Illustration by Dessie Jackson
Kanye West will appear to be shot on stage later tonight, but for now all I can do is sweat. It’s a Friday night and I’m here with 17,000 other people from all over the world to see West perform his 2008 record 808s & Heartbreak for the first time ever in full at the Hollywood Bowl. What we will witness will be a strange and bizarre theatrical spectacle of a 60-person orchestra, a live band, and roughly 40 dancers that will last just over an hour. Kanye will be dressed in clothes better suited the city of Zion in The Matrix than a live performance. Fireworks will reach for the sky. A massive bulb hanging above the stage will pulse various shades of red and white. Three giant staircases will rotate around the stage before us, and West will climb up, sit on, and jump off of them. An army of shirtless men will march to “Love Lockdown.” Snow will fall and melt in the LA heat during “Coldest Winter.” Gunshots will go off multiple times. Pallbearers will roll out a woman’s body on a slanted bed and perform a funeral.
The whole ordeal will become the definition of an ordeal—a bold attempt to make each person in the crowd understand just what the hell it means to have your heart fucking broken—and why we, as humans, care about that so much. West will be frustrated on stage—dealing with mic issues and then, at one point, yelling at the orchestra and calling the show a “dress rehearsal,” but regardless, he will succeed with his mission to make us feel. Because 808s & Heartbreak is a record about the struggle to understand imperfection—one of its best qualities is that it’s willingly bad.
What we won’t witness tonight is what made this record come to be. In 2008, West was reeling. On top of it being a weird time in America’s history—the bottom had just dropped out of our nation’s economy and thousands of people lost their homes, the youth of the nation had been tricked into thinking they could Change things with a whole ‘lotta Hope, and dudes were really into wearing sweatshirts under blazers—the man who’d eventually rise as Yeezus faced the most difficult time of his life. After coming off the most commercially successful album of his career in Graduation, West’s long-term relationship with his high school sweetheart turned fiancée ended. To complicate matters further, the most devastating thing that could occur happened: His mother, who he’d always been especially close with, passed away after getting plastic surgery. The world he’d built around himself with his first three records of pure pop rap perfection was crumbling. He didn’t know where to turn, and could seemingly on do only one thing: create.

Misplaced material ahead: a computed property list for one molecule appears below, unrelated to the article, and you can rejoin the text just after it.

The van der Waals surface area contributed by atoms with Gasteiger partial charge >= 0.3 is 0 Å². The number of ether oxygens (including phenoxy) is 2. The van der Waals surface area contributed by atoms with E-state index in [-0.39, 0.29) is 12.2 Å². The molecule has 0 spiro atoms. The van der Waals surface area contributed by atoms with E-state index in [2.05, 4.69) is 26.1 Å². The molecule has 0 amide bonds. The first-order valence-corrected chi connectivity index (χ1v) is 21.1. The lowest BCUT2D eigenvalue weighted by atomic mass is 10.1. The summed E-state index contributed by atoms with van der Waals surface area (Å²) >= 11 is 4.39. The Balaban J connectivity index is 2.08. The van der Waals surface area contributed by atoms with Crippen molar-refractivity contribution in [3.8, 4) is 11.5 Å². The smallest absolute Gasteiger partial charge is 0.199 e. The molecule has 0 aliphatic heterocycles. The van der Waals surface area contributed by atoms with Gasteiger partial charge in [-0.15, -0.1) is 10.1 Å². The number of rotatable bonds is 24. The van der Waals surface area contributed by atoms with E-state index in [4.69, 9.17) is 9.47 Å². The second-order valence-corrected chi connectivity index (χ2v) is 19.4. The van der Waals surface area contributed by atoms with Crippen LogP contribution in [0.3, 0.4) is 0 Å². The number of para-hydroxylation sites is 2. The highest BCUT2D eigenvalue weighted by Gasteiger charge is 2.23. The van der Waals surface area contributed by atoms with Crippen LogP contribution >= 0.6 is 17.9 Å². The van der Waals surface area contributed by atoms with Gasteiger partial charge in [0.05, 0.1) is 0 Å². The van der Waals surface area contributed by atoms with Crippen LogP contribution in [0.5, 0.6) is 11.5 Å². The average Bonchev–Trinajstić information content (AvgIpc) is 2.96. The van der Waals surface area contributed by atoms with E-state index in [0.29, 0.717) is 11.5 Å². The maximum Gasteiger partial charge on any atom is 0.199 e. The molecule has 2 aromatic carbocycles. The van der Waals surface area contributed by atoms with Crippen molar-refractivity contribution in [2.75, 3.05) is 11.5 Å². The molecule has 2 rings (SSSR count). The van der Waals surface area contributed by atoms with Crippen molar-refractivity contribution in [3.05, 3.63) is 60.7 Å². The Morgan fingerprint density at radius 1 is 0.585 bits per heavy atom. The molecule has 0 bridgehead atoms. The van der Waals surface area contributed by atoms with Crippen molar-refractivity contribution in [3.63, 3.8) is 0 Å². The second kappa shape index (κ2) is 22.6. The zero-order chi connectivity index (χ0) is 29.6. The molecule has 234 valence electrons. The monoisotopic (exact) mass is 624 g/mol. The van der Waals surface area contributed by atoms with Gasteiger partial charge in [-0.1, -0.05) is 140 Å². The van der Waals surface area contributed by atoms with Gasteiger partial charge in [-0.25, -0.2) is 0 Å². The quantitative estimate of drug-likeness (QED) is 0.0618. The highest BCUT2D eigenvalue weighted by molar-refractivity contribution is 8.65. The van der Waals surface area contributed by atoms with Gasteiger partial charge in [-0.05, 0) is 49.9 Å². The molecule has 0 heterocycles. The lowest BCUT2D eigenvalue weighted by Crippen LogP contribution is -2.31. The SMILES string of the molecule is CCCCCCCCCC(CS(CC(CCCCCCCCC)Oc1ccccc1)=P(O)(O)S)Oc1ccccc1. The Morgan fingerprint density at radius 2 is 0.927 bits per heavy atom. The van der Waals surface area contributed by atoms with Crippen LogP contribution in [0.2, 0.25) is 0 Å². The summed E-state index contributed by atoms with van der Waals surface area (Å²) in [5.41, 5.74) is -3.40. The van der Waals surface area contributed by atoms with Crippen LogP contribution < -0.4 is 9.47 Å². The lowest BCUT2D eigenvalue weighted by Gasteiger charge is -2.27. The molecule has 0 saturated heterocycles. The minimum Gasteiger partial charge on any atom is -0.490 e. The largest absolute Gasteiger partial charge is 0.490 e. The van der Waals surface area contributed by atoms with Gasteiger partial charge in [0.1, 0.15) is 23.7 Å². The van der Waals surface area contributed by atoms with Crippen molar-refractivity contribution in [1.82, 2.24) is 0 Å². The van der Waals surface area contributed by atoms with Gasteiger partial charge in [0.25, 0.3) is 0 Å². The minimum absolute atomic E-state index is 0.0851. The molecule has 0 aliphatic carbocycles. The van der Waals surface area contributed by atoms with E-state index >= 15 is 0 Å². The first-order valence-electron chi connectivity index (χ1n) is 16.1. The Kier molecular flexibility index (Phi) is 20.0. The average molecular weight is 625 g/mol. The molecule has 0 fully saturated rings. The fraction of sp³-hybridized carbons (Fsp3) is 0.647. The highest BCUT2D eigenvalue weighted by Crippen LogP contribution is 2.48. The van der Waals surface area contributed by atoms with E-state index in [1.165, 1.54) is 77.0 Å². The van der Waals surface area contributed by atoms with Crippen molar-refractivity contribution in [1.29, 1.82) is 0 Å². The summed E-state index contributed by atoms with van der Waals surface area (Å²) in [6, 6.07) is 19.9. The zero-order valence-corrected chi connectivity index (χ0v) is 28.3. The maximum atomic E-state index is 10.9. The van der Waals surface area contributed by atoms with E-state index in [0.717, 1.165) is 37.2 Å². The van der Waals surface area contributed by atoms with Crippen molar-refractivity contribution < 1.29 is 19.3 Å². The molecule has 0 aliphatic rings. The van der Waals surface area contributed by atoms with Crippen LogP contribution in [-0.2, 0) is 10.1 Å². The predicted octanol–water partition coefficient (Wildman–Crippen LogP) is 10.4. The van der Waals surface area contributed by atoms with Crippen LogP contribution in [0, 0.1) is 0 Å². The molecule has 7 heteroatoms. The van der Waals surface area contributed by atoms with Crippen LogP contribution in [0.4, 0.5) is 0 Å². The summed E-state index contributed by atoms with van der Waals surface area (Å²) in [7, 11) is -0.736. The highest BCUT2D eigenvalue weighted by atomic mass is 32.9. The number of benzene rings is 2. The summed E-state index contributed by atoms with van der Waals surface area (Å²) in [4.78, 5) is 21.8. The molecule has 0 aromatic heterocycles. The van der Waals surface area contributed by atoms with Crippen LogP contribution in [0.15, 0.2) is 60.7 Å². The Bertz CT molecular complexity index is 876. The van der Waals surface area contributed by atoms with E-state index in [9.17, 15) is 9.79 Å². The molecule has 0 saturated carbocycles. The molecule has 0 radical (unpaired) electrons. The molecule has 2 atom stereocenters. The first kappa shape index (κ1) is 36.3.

It sounds hyperbolic, but West would go on to create something we’d never heard before. 808s & Heartbreak took his questionable singing voice and manipulated it with Auto-Tune. This style would allow him to use his voice as an instrument—the lane he invented was neither rapping nor singing, but instead, a form of yelping through twisted augmented vocal manipulation. He wasn’t always in tune, and god knows his shamelessly earnest lyrics—just look at the opening to “Welcome to Heartbreak”: “My friend showed me pictures of his kids / and all I could show him was pictures of my cribs”—lacked, uh, any sort of subtlety. But in this strange space that brought together the pureness of a traditional singing voice and the perceived stiffness of the digital world, West created something incredibly human and honest. You maybe didn't understand what he was saying, and at times it didn’t even sound “good,” but the emotion he was trying to display was clear. The mask of Auto-Tune allowed him to feel comfortable enough to dig up and deal with his darkest demons in front of whoever would listen.